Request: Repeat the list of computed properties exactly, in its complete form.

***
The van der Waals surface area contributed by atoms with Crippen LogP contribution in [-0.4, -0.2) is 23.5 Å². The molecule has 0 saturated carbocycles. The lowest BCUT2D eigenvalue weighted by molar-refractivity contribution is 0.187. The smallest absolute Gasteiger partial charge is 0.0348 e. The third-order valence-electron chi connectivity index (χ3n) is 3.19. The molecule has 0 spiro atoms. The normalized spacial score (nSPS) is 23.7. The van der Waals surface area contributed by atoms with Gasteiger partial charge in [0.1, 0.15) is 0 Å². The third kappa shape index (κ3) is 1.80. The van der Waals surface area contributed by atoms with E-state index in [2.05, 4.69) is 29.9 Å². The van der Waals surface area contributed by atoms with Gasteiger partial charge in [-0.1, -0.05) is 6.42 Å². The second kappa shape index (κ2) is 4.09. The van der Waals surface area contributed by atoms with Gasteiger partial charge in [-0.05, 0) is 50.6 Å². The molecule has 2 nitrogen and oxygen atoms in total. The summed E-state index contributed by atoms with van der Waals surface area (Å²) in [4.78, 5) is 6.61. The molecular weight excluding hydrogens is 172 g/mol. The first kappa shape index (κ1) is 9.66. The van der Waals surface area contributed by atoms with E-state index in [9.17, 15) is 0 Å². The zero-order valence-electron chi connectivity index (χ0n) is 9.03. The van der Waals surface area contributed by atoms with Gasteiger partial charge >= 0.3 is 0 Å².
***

The van der Waals surface area contributed by atoms with Crippen LogP contribution in [-0.4, -0.2) is 23.5 Å². The molecule has 0 saturated carbocycles. The lowest BCUT2D eigenvalue weighted by molar-refractivity contribution is 0.187. The smallest absolute Gasteiger partial charge is 0.0348 e. The third-order valence-electron chi connectivity index (χ3n) is 3.19. The molecule has 0 spiro atoms. The normalized spacial score (nSPS) is 23.7. The van der Waals surface area contributed by atoms with Gasteiger partial charge in [0.1, 0.15) is 0 Å². The third kappa shape index (κ3) is 1.80. The van der Waals surface area contributed by atoms with E-state index in [2.05, 4.69) is 29.9 Å². The van der Waals surface area contributed by atoms with Gasteiger partial charge in [-0.1, -0.05) is 6.42 Å². The second kappa shape index (κ2) is 4.09. The van der Waals surface area contributed by atoms with Gasteiger partial charge in [-0.05, 0) is 50.6 Å². The molecule has 2 nitrogen and oxygen atoms in total. The summed E-state index contributed by atoms with van der Waals surface area (Å²) in [4.78, 5) is 6.61. The molecular weight excluding hydrogens is 172 g/mol. The first kappa shape index (κ1) is 9.66. The van der Waals surface area contributed by atoms with E-state index in [9.17, 15) is 0 Å². The zero-order valence-electron chi connectivity index (χ0n) is 9.03. The van der Waals surface area contributed by atoms with Gasteiger partial charge >= 0.3 is 0 Å².